Although the Court was interpreting a statute in the selective service cases, its broad definition of religion was motivated by a concern that any narrower approach would violate the establishment clause. Such a broad definition of religious belief, however, creates a host of conundrums: If any belief is at least potentially religious, how is the term "religion" meaningful as a class of beliefs and activities receiving unique protection under the free exercise clause? Moreover, expansive definitions of religion presumably apply equally to the free exercise and establishment clauses. Thus, if it is true, as some Justices have suggested, that ethical systems like "secular humanism" are religions protected under the Constitution, then public school administrators arguably have "established religion" any time they attempt to inculcate secular values in their students.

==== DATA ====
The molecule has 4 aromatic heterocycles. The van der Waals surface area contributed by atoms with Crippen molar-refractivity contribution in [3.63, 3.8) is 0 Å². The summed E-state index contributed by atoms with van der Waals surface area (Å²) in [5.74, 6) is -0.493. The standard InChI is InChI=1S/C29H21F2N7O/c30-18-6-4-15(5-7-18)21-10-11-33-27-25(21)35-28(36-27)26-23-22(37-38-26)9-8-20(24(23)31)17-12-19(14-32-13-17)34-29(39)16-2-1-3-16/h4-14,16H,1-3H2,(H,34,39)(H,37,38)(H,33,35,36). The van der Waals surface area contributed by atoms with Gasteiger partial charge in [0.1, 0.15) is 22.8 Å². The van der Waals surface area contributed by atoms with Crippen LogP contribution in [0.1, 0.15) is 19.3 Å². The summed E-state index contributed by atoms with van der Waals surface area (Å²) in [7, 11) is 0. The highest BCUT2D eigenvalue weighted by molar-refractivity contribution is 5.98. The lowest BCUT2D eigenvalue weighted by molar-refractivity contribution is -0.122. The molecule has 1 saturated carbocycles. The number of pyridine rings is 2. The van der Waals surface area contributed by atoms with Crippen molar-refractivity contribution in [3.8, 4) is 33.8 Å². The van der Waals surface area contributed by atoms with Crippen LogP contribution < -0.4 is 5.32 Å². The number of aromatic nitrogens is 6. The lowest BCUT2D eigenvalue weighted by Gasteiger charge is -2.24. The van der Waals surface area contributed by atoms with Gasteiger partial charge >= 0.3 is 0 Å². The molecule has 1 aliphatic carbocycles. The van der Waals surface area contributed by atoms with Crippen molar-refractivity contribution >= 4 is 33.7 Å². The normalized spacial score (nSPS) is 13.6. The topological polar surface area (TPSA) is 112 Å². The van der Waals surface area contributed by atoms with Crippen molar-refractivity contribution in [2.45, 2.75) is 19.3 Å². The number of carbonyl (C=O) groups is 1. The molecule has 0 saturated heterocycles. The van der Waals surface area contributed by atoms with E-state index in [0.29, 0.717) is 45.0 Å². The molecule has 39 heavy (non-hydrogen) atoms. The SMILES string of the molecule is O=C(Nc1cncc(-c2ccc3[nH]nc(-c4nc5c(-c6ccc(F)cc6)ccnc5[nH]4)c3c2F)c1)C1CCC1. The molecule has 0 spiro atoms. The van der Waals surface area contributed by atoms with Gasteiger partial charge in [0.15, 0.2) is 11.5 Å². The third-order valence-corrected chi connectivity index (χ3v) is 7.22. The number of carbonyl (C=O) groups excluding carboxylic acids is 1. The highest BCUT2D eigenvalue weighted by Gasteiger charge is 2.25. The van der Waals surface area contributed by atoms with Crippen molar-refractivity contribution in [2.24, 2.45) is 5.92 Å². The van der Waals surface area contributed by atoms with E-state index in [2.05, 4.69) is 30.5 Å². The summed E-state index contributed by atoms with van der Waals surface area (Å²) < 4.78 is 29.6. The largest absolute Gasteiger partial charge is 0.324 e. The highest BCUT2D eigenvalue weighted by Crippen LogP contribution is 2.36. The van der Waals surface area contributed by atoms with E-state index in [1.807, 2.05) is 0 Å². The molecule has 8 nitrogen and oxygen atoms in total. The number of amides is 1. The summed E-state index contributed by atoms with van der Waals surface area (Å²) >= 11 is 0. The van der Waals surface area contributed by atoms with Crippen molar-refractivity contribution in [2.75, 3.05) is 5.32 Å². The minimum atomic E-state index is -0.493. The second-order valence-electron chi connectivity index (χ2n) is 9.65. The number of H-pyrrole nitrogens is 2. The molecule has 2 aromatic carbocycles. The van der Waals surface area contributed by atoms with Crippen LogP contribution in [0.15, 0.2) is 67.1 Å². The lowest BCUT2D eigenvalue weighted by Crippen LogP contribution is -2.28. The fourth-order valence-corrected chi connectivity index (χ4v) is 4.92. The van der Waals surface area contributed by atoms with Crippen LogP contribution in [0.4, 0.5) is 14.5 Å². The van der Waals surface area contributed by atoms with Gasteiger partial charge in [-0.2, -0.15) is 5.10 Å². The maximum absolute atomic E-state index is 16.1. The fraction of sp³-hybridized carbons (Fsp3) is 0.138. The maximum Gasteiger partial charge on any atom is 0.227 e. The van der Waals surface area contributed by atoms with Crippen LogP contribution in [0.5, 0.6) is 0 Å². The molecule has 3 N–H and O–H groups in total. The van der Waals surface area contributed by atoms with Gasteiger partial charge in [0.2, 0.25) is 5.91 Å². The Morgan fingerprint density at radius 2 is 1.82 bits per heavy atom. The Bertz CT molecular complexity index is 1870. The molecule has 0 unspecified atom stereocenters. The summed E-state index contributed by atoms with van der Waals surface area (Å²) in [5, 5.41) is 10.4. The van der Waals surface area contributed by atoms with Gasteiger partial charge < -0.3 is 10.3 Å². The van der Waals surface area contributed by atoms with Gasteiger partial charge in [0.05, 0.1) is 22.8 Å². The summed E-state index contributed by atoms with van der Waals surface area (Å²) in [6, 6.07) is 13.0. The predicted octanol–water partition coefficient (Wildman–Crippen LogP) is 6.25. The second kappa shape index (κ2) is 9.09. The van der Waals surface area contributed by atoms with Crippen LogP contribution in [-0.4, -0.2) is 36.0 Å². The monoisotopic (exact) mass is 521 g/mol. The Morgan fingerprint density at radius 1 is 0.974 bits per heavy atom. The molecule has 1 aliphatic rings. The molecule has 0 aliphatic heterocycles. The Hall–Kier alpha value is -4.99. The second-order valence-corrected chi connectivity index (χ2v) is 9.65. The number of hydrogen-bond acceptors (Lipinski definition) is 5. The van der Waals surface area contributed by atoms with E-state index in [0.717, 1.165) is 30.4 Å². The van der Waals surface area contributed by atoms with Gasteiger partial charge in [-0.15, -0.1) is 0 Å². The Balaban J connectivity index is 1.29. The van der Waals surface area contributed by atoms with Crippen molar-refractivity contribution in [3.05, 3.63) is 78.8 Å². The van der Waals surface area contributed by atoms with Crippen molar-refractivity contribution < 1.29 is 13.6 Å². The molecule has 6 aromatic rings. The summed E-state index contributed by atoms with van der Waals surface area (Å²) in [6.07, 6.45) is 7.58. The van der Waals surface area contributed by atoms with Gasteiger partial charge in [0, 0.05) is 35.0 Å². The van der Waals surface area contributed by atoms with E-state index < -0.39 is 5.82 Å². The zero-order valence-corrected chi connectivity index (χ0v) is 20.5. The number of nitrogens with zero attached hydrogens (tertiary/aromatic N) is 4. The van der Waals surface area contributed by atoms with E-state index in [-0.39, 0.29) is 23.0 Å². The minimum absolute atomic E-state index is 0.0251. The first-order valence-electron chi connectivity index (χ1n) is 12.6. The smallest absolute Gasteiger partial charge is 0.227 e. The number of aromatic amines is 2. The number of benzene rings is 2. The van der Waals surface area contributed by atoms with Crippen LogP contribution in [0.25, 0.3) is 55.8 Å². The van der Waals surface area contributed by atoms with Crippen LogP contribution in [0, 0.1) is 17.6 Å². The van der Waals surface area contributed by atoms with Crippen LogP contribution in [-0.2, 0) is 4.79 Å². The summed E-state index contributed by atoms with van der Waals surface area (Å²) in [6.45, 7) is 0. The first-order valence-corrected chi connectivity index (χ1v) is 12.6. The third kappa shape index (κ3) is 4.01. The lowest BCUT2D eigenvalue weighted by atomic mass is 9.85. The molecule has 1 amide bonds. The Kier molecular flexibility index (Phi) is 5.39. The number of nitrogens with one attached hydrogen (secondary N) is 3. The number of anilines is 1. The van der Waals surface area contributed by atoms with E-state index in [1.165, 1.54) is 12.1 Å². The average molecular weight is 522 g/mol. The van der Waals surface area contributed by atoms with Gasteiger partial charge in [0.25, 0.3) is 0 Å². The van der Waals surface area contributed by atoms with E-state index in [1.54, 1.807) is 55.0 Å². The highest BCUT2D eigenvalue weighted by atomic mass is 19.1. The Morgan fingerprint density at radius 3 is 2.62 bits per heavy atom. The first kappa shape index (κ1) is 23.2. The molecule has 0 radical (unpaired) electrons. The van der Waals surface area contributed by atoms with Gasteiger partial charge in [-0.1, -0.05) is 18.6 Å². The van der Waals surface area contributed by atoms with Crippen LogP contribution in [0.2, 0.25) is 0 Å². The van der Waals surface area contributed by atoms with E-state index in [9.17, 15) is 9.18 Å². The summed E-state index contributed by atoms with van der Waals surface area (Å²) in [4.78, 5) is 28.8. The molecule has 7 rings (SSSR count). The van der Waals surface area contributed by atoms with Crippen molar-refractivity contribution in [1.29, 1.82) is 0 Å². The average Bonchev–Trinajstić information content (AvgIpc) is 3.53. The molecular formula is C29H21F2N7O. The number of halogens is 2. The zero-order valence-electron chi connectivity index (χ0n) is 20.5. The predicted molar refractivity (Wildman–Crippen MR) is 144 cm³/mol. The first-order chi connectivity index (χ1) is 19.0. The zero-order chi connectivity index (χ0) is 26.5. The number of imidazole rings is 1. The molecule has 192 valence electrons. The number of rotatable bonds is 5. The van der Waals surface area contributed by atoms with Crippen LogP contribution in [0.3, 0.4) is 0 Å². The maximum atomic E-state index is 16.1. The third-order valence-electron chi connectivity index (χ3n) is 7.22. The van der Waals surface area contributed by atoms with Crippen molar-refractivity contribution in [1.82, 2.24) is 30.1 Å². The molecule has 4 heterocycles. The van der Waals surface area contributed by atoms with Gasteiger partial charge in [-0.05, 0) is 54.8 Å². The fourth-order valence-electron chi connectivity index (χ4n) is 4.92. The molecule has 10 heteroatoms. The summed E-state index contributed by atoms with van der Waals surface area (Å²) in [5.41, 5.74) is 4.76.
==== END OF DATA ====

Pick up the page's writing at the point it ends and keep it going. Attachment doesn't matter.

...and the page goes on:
In the decades following the selective service cases, in cases such as wisconsin v. yoder (1972) and thomas v. indiana review board (1981), the Court occasionally suggested in dicta that the Constitution protects only religious belief, not secular philosophy. Nevertheless, the Court has never specifically defined the term "religion" under the Constitution, and has expressly stated that "religious beliefs need not be acceptable, logical, consistent, or comprehensible to others in order to merit First Amendment protection." In practice, it is extremely rare for a court to dispose a religious liberty claim on the ground that the belief at issue is "secular" and not "religious." Most free exercise opinions focus not on the religious nature of the individual's beliefs, but on whether the government was justified in its refusal to accommodate those beliefs.